EPA expert: DEQ officials admitted not using anti-corrosion controls in Flint

Leonard N. Fleming
The Detroit News
U.S. Environmental Protection Agency whistleblower Miguel Del Toral answers a line of questioning from special prosecutor Todd Flood in the preliminary examination in the cases of four defendants, Wednesday at Genesee District Court in Flint.

Flint — A U.S. Environmental Protection Agency water expert testified Wednesday that Michigan Department of Environmental Quality officials told him that Flint was not treating its water with anti-corrosion controls as he warned them it wasn't safe.

Miguel Del Toral, the EPA's Region 5 regulations manager, began looking into water quality issues in Flint in February 2015 after a resident called to alert him to high lead levels in her home.

DEQ water treatment engineer Patrick Cook told Del Toral about the water treatment plant issues, the EPA expert said. Del Toral met with then-DEQ official Liane Shekter Smith at the Chicago EPA headquarters to discuss the issue as well — with him saying each time Flint was not meeting federal standards.

And Del Toral said he was "very surprised" at the lack of corrosion controls and no plans to implement them.

"I was informed by Patrick Cook via email that the city of Flint did not continue using corrosive control treatment after they disconnected from Detroit (area water)," Del Toral said. "Because the city of Flint has lead service lines and in the absence of treatment to lower lead levels within lead service lines, they can get very high."

Del Toral was testifying before 67th District Court Judge Jennifer Manley at the preliminary exam hearing for DEQ water regulators Stephen Busch, Michael Prysby, Cook as well as Shekter Smith, the fired head of the DEQ division responsible for overseeing Flint’s water source switch. This is the first Flint preliminary exam where Del Toral has been asked to testify.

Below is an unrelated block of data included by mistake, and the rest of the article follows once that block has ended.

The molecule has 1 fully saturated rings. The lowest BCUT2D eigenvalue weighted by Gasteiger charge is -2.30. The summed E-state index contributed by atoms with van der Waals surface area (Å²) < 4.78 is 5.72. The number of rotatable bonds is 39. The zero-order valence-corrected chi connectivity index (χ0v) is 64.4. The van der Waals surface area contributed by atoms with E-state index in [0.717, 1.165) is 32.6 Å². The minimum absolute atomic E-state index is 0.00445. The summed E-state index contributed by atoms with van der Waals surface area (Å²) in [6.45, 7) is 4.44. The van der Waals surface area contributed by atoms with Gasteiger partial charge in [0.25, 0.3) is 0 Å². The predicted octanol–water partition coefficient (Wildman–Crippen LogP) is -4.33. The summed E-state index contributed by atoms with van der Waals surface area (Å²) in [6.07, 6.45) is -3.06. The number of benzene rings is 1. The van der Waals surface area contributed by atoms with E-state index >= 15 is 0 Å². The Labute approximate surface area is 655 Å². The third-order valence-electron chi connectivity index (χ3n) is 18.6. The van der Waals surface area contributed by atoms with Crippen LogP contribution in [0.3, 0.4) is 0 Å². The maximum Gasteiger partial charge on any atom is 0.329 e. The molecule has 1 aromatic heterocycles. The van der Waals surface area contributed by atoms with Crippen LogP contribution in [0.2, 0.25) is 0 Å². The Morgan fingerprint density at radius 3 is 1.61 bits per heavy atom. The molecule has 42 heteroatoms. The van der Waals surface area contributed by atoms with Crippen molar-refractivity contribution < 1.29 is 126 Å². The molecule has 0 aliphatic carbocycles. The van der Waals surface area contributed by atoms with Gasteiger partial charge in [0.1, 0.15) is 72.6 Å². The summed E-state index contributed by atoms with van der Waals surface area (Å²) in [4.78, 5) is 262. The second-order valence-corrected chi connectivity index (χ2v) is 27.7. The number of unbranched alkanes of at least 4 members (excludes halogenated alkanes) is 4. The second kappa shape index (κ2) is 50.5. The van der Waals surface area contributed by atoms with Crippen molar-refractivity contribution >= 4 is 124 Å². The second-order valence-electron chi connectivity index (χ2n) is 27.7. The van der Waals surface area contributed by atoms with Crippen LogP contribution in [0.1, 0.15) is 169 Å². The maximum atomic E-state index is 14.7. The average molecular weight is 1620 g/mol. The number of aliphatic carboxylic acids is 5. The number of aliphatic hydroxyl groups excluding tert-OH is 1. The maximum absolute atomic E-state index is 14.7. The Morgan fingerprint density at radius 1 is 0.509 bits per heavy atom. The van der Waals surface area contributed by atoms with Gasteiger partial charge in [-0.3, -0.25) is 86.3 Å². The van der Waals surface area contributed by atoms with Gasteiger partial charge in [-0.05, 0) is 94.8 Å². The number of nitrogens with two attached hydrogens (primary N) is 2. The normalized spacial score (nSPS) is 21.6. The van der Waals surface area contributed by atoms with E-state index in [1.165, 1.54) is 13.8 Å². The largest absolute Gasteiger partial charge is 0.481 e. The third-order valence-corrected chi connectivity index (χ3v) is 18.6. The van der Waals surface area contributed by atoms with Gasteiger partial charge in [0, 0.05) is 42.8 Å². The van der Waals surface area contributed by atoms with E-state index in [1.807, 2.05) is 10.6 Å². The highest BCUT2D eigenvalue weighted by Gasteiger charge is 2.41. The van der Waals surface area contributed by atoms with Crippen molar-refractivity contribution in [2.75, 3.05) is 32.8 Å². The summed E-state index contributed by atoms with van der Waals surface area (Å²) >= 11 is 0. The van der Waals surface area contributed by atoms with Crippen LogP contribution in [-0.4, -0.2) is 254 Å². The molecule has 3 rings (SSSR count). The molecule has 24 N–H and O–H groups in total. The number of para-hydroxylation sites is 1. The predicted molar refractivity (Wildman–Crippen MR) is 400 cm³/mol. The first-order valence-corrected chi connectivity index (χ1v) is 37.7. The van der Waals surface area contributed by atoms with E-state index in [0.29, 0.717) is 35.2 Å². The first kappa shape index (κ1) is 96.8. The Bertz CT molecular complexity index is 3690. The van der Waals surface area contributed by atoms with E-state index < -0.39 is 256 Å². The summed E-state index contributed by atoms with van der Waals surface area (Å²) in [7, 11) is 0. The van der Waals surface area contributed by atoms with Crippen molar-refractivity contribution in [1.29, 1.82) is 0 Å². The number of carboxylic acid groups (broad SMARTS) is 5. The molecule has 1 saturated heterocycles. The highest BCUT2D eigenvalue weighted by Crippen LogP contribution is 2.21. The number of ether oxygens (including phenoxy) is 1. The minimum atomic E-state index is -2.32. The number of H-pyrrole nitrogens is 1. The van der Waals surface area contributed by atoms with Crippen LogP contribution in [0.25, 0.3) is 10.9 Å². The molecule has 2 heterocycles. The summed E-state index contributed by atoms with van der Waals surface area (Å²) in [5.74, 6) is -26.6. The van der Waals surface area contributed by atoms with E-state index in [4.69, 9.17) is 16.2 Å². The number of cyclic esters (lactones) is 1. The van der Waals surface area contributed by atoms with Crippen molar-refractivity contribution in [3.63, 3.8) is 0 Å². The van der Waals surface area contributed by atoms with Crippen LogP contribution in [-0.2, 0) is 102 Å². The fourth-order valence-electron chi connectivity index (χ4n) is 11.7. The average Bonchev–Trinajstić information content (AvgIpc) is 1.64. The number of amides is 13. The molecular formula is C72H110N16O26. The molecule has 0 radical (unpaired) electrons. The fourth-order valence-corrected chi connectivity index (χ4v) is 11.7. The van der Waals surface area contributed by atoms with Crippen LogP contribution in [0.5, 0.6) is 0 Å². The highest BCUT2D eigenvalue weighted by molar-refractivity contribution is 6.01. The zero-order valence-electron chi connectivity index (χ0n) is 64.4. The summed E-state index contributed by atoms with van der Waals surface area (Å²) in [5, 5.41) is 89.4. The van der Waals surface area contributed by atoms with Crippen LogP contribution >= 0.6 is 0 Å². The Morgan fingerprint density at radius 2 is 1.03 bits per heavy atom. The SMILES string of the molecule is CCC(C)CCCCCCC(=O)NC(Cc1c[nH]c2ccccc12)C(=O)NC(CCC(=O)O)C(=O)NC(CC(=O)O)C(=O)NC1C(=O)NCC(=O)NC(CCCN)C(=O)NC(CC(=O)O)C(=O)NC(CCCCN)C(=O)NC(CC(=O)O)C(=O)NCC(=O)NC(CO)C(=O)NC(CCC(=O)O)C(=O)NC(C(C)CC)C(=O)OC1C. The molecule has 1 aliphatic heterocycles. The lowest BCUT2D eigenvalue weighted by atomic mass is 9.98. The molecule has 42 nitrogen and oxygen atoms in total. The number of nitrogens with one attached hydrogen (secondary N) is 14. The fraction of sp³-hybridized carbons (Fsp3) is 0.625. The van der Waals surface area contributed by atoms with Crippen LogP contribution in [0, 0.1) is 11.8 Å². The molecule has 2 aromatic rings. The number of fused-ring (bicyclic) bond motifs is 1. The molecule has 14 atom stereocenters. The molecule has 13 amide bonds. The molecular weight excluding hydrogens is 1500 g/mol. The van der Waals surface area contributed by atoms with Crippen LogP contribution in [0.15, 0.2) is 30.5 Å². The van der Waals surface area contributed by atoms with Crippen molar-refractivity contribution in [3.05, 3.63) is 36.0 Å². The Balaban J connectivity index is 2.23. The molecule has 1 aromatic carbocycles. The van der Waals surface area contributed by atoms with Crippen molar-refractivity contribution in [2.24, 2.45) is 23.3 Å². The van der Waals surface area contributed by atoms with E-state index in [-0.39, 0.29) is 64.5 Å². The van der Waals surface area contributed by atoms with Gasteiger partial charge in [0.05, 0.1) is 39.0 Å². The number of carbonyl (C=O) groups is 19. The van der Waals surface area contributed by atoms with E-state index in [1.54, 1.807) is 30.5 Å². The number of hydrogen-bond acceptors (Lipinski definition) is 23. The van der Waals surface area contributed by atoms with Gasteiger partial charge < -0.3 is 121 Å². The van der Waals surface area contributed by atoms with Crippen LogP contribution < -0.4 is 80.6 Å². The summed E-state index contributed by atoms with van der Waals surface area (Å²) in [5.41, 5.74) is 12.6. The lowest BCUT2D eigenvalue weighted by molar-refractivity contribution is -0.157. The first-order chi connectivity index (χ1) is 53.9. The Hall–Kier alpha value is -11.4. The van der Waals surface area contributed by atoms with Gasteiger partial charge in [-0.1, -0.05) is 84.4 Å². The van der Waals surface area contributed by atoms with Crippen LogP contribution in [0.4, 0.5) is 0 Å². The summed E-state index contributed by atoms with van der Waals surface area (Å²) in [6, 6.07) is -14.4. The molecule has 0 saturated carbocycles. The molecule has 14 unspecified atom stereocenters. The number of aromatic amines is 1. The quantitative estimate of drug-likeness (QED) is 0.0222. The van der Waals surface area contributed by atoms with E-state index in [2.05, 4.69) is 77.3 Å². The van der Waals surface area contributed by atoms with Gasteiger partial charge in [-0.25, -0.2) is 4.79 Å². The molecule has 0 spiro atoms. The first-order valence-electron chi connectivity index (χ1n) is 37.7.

The state regulators have been charged with various criminal offenses, including misconduct in office.

Shekter Smith and Busch are each charged with involuntary manslaughter. Attorney General Bill Schuette accused them and four others of failing to alert the public about a 2014-2015 outbreak of Legionnaires’ disease in the Flint area that killed 12 people and sickened another 79 individuals.

Del Toral, who manages water regulations for the EPA based in Chicago, was the latest witness to testify for Special Prosecutor Todd Flood against them. Much of Del Toral's testimony was technical and often interrupted by objections from defense counsel.

The EPA water expert was considered the agency's Midwest whistle-blower on Flint's lead-contaminated water. In a June 2015 email, he pleaded with superiors to protect Flint residents from lead contamination and even asked for permission to do additional water testing in Flint on his own dime to prove his assertions of widespread lead contamination.

“I understand that this is not a comfortable situation, but the State is complicit in this and the public has a right to know what they are doing because it is their children that are being harmed,” Del Toral wrote in a June 2015 memo to EPA officials. “At a MINIMUM, the city should be warning residents about the high lead, not hiding it telling them there is no lead in the water.”

EPA District 5 Director Susan Hedman asked for a legal opinion about whether the agency could intervene in Flint and didn't receive an answer until November 2015 — after Michigan recognized the crisis in October 2015. Hedman retired after The Detroit News published a January 2016 story about her delay in seeking action. 

Under questioning in court, Del Toral said he first became aware of the Flint situation from resident LeAnne Walters, not from DEQ officials. Busch told Del Toral that the lead problem wasn't with the city's service line but with Walters' pipes and that she needed to call a plumber.

But Del Toral said Busch's assertion was "misleading" because she had all plastic pipes in her home.

Walters reached out to Del Toral because lead levels in her home were high and he and another colleague were set to visit her home in April.

"When I see numbers that high, usually they're indicative of lead service lines," he said. "And so my concern was that she had high lead coming off her services lines."

Del Toral will continue his testimony from Flood and then under cross examination on Sept. 19.


(313) 222-2620